After having navigated a series of gravel roads that I thought were going to lead me nowhere, I finally arrived at my destination, Antares Bush Camp.
I am not that great with directions and I have learned NOT to trust Google maps when it comes to gravel roads in a game reserve. However, I was feeling relaxed on this occasion as the roads seemed to be well signposted…up to a point. And then at a particular crossroad, they vanished, leaving me at the mercy of said Google maps.
I faithfully followed the instructions on my phone until I saw a locked gate in front of me and I thought that I had taken the wrong road, but no, there was a small slip road just before the gate that brought me to my final destination without any deviations.
Originally the owner, Ian Owtram, used the premises as a field guide school, but COVID put paid to that venture and he pivoted and turned it around to become a self-catering lodge, with a surprise that will be revealed at the end of this post and that was my actual reason for my visit to this lodge.
This is not MY vehicle, and neither is it the one used to take guests on game drives.
More than 30 years old it has survived those decades in the bush and is still used as the working vehicle at Antares. Held together with string and old canvas, it will probably be around for another 30 years.
When I was first shown my accommodation, I thought that the students had lived in the lap of luxury, but I was reliably informed by the owner, that there had been a LOT of renovation done to turn the property from a school into the luxury lodge that it now is.
With air-con and stunning views from both sides of the bedroom, it was a comfortable space to be in when I was not secreted at the photographic hide which was only a short walk from my room.
A bracing outdoor shower in the early morning before the sun rose! For those who do not wish to brave the weather, there is an indoor shower as well.
The shower head was hand made from copper plumbing fittings and then carefully drilled so that the water all sprayed in the right direction…downwards.
The basin in the bathroom attracted my attention as it was also purpose-built and, once again, the fittings were handmade.
Part of the lodge interior. Light and airy and a great space to relax and spent time with friends over a meal.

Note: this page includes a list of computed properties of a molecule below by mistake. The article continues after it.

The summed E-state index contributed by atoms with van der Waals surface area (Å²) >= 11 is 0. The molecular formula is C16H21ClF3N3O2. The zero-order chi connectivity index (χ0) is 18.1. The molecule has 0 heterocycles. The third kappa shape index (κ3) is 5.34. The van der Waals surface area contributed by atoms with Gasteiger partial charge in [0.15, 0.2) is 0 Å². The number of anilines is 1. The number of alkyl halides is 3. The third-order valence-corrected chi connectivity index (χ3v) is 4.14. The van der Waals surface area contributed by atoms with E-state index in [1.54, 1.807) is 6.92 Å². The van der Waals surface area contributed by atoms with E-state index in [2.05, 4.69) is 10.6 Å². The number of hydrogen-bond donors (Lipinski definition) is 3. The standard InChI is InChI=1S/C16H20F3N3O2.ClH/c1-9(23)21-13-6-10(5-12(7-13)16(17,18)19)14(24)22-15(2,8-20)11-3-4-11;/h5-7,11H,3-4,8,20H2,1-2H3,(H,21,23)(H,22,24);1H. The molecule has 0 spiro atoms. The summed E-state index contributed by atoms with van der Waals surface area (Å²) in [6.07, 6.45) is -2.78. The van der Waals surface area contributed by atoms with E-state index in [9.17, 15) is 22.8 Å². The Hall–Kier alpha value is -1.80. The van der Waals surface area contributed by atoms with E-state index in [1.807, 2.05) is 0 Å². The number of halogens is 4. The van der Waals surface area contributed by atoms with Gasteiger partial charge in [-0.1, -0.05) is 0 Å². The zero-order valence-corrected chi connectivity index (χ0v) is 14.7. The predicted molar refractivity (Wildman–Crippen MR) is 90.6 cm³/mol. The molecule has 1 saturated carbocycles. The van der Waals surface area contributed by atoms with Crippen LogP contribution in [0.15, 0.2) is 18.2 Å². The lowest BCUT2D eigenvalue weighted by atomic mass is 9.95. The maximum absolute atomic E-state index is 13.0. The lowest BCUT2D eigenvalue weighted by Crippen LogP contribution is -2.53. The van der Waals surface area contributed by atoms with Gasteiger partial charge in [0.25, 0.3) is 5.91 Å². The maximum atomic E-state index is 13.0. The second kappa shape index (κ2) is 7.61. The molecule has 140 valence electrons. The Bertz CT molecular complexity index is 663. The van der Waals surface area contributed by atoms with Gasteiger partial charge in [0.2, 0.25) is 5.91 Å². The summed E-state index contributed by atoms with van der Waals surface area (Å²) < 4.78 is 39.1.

Ian likes to let the lodge to either a group of friends or a family so that there are no issues around sharing either the kitchen or any of the public spaces.
This deck is accessed via the reception area and is one of two outside spaces where guests can relax and enjoy themselves.
The pool did look inviting, but time seemed to zip by and I never got the opportunity to try it out.
Did you know that this is the nest of a Spittlebug?
This frothy foam in small amounts isn’t harmful to people, mammals or plants, and spittlebugs are more of an annoyance than a threat. Their harmlessness is often forgotten when their frothy foam negatively affects the look of the plant.
This is the second deck that I alluded to earlier. Ian and I had dinner here on a couple of nights that I was in camp.
It overlooks the waterhole and that means that guests can scuttle down to the photographic hide should any of the local wildlife stop by for a drink.
I am always impressed by exposed woodwork like this. If only I could get this to work at my home in Johannesburg without major alterations.
Have wood, will build. A rather quirky bookshelf that occupies a corner of the main dining area.
The ‘desk’ at the rear of this image is the reception area. There are COVID protocols in place on arrival, but seeing that the camp is single-use there is no reason to walk around wearing a mask or constantly sanitizing. It almost felt like a pre-2020 visit.
At night, the lodge takes on a different ambience.
This is the reason for my visit and the USP(unique selling point) of this lodge as far as I am concerned…the Umgede Photographic Hide, which is where I spent most of my time while here.
There was no reason to be anywhere else, except in the kitchen to make food.
It matters not if there are no large game species to photograph while ensconced in the hide, there is always something that will attract your attention.
There is beauty in the smallest of creatures…
The waterhole is lit at night and some lucky guests have photographed leopards from this vantage point. I was not one of those select few and even though I spent a few late nights ensconced here in the hope that predators would appear out of the darkness.
Antares by night. As a single-use, self-catering lodge this is the ideal place for friends and families to reconnect. Both with each other as well with nature and the tranquillity of the surrounding bush.
To find out what Antares offers, click on their logo above.
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